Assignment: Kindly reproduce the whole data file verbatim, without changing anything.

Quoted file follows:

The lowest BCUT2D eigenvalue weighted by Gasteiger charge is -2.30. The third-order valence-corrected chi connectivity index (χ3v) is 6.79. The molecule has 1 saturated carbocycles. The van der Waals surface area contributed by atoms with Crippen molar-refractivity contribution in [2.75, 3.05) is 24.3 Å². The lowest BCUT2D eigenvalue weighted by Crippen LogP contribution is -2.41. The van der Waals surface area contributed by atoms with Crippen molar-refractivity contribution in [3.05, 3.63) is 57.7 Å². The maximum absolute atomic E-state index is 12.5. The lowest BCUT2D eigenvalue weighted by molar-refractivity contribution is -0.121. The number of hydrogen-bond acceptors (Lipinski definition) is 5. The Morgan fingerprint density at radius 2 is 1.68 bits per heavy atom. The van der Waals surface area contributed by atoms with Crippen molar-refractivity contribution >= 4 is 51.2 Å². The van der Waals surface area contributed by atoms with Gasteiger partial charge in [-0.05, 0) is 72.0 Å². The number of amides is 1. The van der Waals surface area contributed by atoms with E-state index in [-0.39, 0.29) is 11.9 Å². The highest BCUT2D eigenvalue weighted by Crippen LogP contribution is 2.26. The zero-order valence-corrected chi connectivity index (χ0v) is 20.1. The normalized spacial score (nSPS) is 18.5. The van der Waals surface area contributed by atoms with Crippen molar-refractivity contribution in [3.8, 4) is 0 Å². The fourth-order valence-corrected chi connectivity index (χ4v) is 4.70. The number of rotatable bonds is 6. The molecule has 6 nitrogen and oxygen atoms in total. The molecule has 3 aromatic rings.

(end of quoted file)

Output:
The lowest BCUT2D eigenvalue weighted by Gasteiger charge is -2.30. The third-order valence-corrected chi connectivity index (χ3v) is 6.79. The molecule has 1 saturated carbocycles. The van der Waals surface area contributed by atoms with Crippen molar-refractivity contribution in [2.75, 3.05) is 24.3 Å². The lowest BCUT2D eigenvalue weighted by Crippen LogP contribution is -2.41. The van der Waals surface area contributed by atoms with Crippen molar-refractivity contribution in [3.05, 3.63) is 57.7 Å². The maximum absolute atomic E-state index is 12.5. The lowest BCUT2D eigenvalue weighted by molar-refractivity contribution is -0.121. The number of hydrogen-bond acceptors (Lipinski definition) is 5. The Morgan fingerprint density at radius 2 is 1.68 bits per heavy atom. The van der Waals surface area contributed by atoms with Crippen molar-refractivity contribution >= 4 is 51.2 Å². The van der Waals surface area contributed by atoms with Gasteiger partial charge in [-0.05, 0) is 72.0 Å². The number of amides is 1. The van der Waals surface area contributed by atoms with E-state index in [-0.39, 0.29) is 11.9 Å². The highest BCUT2D eigenvalue weighted by Crippen LogP contribution is 2.26. The zero-order valence-corrected chi connectivity index (χ0v) is 20.1. The normalized spacial score (nSPS) is 18.5. The van der Waals surface area contributed by atoms with Crippen molar-refractivity contribution in [3.8, 4) is 0 Å². The fourth-order valence-corrected chi connectivity index (χ4v) is 4.70. The number of rotatable bonds is 6. The molecule has 6 nitrogen and oxygen atoms in total. The molecule has 3 aromatic rings.